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Posts Tagged "invasive species"

Culturing Science

Cats Are Ruthless Killers. Should They Be Killed?

cat-eating-bird-200px

Every few months, the fact that domestic cats are ruthless killers hits the news. This past summer it was the Kitty Cam, memorably explained by webcomic The Oatmeal, which saw nearly one-third of cats kill 2 animals each week on average. In 2011 a study found that domestic cats were responsible for nearly half of [...]

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Extinction Countdown

Unusual Night Lizard Returns after Eradication of Invasive Species

Island Night Lizard

A rare reptile found only on a few islands off the California coast has become the latest species to recover and leave the protection of the Endangered Species Act, the U.S. Fish and Wildlife Service reported this week. The island night lizard (Xantusia riversiana) originally faced threats from nonnative species such as goats, pigs and [...]

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Extinction Countdown

Poisoning Dingoes Has Domino Effect on Australia’s Biodiversity

dingo

Australia has a long history of poisoning its dingoes (Canis lupus dingo), which have an unfair reputation of preying on sheep and other livestock. But according to a new study, killing the country’s native canines may have had unintended consequences, dramatically impacting the biodiversity in regions where dingo populations have been reduced or removed. The [...]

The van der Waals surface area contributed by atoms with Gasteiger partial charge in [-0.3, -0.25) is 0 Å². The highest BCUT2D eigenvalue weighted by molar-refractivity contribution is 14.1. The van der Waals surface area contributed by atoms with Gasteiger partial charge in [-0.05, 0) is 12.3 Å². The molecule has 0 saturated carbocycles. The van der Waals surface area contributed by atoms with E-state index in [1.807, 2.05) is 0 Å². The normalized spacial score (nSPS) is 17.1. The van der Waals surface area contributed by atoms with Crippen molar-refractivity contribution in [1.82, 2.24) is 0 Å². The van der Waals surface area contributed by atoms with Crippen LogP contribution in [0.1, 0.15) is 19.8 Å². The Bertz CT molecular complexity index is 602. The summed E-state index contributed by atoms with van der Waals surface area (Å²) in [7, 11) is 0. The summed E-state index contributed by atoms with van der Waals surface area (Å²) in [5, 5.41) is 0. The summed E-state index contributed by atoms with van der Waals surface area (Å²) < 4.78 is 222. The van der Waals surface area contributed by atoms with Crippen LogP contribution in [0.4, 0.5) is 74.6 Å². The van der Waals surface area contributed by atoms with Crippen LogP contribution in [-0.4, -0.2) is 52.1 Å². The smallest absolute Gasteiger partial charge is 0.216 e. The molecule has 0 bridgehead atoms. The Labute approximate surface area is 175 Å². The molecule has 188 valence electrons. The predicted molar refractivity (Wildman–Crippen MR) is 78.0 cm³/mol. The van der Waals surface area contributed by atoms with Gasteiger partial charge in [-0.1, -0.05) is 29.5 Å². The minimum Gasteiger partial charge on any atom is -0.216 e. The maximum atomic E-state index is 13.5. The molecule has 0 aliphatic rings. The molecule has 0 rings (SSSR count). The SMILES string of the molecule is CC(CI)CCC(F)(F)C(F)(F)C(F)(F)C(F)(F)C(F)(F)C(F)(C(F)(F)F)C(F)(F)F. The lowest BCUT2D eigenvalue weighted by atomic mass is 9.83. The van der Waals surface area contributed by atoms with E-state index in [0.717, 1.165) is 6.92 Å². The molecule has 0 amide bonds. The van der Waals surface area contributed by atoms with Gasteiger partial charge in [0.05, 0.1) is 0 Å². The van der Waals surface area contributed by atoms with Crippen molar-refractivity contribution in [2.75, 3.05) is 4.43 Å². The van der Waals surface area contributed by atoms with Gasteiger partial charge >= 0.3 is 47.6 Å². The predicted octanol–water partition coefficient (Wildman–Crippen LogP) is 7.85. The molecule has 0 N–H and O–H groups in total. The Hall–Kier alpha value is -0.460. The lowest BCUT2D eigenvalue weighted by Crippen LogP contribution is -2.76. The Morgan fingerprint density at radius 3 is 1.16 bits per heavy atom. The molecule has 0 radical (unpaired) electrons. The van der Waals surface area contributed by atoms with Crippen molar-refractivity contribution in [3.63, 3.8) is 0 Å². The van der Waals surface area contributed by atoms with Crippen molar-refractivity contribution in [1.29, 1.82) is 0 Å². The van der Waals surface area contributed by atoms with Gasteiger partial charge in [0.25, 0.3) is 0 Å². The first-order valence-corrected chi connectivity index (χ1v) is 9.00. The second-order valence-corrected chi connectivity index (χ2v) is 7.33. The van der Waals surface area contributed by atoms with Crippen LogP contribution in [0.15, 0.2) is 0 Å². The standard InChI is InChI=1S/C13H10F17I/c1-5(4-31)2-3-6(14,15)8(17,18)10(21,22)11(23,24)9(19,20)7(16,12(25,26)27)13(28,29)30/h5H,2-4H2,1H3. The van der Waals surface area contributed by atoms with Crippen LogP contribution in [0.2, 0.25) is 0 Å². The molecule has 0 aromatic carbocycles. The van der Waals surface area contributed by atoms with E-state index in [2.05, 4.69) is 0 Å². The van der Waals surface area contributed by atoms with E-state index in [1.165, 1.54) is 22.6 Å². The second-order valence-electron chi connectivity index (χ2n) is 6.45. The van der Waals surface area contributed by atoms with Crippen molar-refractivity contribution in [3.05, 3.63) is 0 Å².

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Extinction Countdown

Kakapo Baby Boom in New Zealand: First New Chicks in 3 Years [Video]

kakapo

Kakapo (Strigops habroptila), the critically endangered flightless parrots of New Zealand, have an unusual mating ritual. In the rare years when the birds breed, the males climb to the tops of hills, breathe in so deeply they swell up like balloons and then let out a series of deep, rhythmic booms that can be heard [...]

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Extinction Countdown

Tea and Consequences: Unsustainable Cultivation Puts Honeybush Tea at Risk

honeybush tea infusion

The Web sites selling sweet-smelling honeybush tea proudly proclaim its supposed health benefits, which range from lowering cholesterol and improving respiration to controlling the symptoms of menopause. Although none of these claims have been evaluated by the U.S. Food and Drug Administration, there is some minor research backing up a few of these benefits. That [...]

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Extinction Countdown

Jamaican Iguana Conservation Program Marks 20 Years of Success, Faces Worries about Next 20 Years

jamaican iguana

More than a million tourists visited Jamaica last year. The vast majority of them traveled to the famous hotels and beaches of Kingston, the country’s capital city. Few, if any, ventured about 25 kilometers to the west to the rocky limestone shores of Hellshire Hills. If they had, they might have seen something not many [...]